Clifford has his discharge now so the war is practically over for the Bulls, excepting for Gerald and some other friends. I am thankful that my men are well but it gives me a heartache to see others coming home while I am still trying to get Gerald some leave. It was lovely to read from Belle that she has been meeting up with him.
Everard was lucky to get out before Péronne, just in time before the German advance. The Western Front must be hell. He is still undecided whether he is coming out or not. I think it would be better if he stayed. Travelling at sea is fraught with danger and I don’t know how he would occupy himself out here until the war is over. He claimed the rest and treatment he was sent to hospital for were not forthcoming, so he dismissed himself. John seems to like Mesopotamia but he hadn’t yet experienced the hot weather at the time of writing.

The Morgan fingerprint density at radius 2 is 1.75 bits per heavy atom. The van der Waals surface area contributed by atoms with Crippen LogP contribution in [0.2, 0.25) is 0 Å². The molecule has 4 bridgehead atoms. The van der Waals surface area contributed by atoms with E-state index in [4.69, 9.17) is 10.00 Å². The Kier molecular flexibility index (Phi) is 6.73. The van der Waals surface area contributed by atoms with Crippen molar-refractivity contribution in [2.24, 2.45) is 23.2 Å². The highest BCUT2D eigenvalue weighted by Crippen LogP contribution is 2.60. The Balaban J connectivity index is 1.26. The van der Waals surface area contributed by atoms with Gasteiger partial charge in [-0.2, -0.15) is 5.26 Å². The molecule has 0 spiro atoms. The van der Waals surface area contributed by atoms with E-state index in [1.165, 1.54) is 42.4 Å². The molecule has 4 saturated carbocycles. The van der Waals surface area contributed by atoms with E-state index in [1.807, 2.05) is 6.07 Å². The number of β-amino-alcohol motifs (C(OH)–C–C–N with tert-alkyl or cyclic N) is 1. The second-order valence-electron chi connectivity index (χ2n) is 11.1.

Joe Makinson has gone on a holiday. I am disappointed in him on some ways though he’s a nice boy. He is absolutely under the dominance of priests and women, his sister Mary in particular. They won’t let him enlist as most of his family has done, so he is rather alone. The Guthries will scarcely speak to him and he seems to have no friends. He went down again at his last exam. I don’t think he tries and he is always out for his own pleasure in his sailing boat.
I am going to the Bulls again next week. Gladys has finished a month at Randwick Hospital making morning and afternoon tea for patients. Annie is much more cheerful than she was but life can never be the same again for any mother who has lost her son in this cruel war.